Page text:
Methicillin-Resistant Staphylococcus Aureus (MRSA)

  • “Staph” bacteria are a common cause of skin infections. When certain antibiotics don’t kill the staph bacteria, it means the bacteria have become resistant to those antibiotics. Resistant staph bacteria are called MRSA. MRSA skin infections may present as an abscess, impetigo, boil, “turf/rug burn” or an open wound. The infection is often mistaken for a spider bite. Symptoms can include fever, redness, warmth, swelling, drainage, and tenderness at the site. If students don’t feel well and have any of these symptoms, it is best for them to stay home and see their licensed health care provider.

    Snohomish Health District has shared with us that although MRSA is an important health issue, most illnesses caused by MRSA are treatable skin infections that heal with proper wound care, sometimes without requiring antibiotics. Even in severe cases, most patients respond to commonly available antibiotics.

    MRSA is primarily spread through contact with the bacteria, either by direct person-to-person contact or indirectly through shared equipment, personal articles/objects or contaminated surfaces. Examples of shared objects include drinking containers, towels, soap, razors, clothing, and athletic equipment.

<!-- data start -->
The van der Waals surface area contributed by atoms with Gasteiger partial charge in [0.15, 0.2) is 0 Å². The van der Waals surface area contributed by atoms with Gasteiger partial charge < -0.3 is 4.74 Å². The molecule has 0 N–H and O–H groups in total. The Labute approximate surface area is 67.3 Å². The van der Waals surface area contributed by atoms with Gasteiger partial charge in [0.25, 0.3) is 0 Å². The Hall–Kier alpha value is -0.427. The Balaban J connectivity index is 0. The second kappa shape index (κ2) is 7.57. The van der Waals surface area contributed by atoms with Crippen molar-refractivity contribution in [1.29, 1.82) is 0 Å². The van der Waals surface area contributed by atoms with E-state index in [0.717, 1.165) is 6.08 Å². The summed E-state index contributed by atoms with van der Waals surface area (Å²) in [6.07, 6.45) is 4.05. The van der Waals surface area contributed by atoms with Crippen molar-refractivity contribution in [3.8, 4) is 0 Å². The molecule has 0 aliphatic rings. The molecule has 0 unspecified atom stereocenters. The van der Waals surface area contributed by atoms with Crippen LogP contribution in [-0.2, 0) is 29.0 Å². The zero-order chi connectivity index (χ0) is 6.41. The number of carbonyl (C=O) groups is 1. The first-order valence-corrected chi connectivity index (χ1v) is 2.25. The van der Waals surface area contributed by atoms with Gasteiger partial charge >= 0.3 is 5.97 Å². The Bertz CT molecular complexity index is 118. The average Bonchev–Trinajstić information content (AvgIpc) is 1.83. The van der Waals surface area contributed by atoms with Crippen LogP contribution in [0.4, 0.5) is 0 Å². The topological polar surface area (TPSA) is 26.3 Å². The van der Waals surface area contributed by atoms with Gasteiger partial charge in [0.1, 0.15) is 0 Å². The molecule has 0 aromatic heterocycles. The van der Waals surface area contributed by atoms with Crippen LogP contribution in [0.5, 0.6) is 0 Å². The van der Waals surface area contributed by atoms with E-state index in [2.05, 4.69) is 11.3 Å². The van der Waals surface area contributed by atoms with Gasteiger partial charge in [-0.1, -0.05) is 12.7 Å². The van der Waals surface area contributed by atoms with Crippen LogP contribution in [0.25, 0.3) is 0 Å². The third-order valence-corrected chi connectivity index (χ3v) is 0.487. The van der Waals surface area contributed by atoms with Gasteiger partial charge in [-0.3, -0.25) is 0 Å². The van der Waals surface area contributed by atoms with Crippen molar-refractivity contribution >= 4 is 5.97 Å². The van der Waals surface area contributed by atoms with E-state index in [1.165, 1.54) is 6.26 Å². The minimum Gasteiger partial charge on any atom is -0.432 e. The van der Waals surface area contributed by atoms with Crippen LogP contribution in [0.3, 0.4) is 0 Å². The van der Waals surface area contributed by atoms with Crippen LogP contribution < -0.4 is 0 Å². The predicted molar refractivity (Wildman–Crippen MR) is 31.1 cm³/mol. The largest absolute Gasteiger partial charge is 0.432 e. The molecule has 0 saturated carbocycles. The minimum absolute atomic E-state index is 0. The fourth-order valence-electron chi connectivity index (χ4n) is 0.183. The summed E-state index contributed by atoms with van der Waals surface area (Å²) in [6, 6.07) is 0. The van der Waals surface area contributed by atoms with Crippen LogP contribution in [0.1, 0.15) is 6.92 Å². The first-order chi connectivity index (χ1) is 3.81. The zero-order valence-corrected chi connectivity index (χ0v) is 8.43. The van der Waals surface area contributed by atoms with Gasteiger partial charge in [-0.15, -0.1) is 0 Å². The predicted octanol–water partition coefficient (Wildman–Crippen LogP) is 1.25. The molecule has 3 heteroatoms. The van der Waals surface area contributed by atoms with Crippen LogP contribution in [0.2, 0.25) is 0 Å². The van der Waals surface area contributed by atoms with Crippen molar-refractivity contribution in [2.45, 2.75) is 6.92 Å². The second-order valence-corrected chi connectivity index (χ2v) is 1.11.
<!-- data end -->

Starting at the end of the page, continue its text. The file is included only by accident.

In addition to our regular cleaning procedures, the following precautions are in place for our student athletes that are involved in contact sports, especially wrestling:

    • Prior to each practice, mats are sprayed with a disinfectant engineered to kill Staph.
    • Student athletes are instructed to take their gear home every day and wash it thoroughly prior to the next day’s practice. 
    • Student athletes are to shower daily prior to as well as after practice. 
    • Student athletes with any open skin lesions or soft tissue lesions are not allowed to participate until cleared to do so by a doctor. 
    • Additional information about MRSA can be found on the Snohomish Health District website or on the Centers for Disease Control and Prevention website.